From a best practice perspective, would you recommend using either ELRP or ELSM with this or possibly EAPS. I think from memory you cannot use ELSM with MLAG. How about for the LAG (isc). In production, I am using VRRP which is something I could not replicate as I dont have the advanced edge license. Thank you again for the time and help. Really appreciated. (from Anush_Santhanam)
Userlevel 4
Create Date: Sep 26 2012 1:48PM

Hey ExcaliburBreaking the ISC is very bad and will result in bad behavior. This is why it is recommended that the ISC link be a LAG port so that a failure on one port does not result in two active connections in the core. Failing the ISC is not a valid test. Failing a link from the edge to the core or failing one of the cores is valid. The ISC can go away if have of the core is gone because there is no need to communicate with the other MLAG Peer.So if you are configuring MLAG on a chassis use LAG ports and spread them across modules. If you are using stacks use LAG and spread them across stack members. If you are using a single Summit switch then just use more than one port in a LAG preferable outside an 8 port group. For example port 1 and port 24.Does this help?P (from Paul_Russo)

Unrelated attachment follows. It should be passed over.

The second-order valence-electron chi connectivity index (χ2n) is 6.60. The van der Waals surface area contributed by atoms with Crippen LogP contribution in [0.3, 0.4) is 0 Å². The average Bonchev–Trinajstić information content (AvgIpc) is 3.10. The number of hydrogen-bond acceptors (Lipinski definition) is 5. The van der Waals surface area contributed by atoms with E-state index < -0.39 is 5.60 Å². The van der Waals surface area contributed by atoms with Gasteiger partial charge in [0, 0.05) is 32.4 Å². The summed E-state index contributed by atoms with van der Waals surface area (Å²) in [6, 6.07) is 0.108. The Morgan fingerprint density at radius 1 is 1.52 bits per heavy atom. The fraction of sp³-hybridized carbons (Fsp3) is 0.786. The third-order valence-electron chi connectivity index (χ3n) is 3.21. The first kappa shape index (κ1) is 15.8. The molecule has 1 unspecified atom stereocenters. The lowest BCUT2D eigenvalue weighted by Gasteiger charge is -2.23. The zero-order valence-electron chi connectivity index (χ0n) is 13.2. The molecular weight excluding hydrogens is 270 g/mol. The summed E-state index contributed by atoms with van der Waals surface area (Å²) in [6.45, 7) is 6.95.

Userlevel 4
Create Date: Sep 27 2012 4:34AM

Hello, Great help again. Thank you so much. That answers all my queries. In fact this is precisely what I am planning. I will be deploying Summitstack across floors for edge connectivity and the ISC will feature a LAG with multiple ports. For the Core, I am planning on aggregating across modules as well. This almost is a confirmation of the design I am putting in. I just wanted to ensure that I was covering all corners. Also, if I may trouble you one more time, I am guessing that I dont mess around with ELSM or ELRP and leave things as is. Great help and thank you for the time. (from Anush_Santhanam)
Userlevel 4
Create Date: Sep 27 2012 11:51AM

Hey ExcaliburYes you are correct you do not need either ELSM or ELRP in MLAG. ELSM is great for protecting against a neighbor switches CPU getting over run and making a link go down and is great for EAPS/ERPS. But in this case doing that will not help with MLAG.Hope that helps.P (from Paul_Russo)
EtherNation User wrote:

Create Date: Sep 27 2012 11:51AM

Hey ExcaliburYes you are correct you do not need either ELSM or ELRP in MLAG. ELSM is great for protecting against a neighbor switches CPU getting over run and making a link go down and is great for EAPS/ERPS. But in this case doing that will not help with MLAG.Hope that helps.P (from Paul_Russo)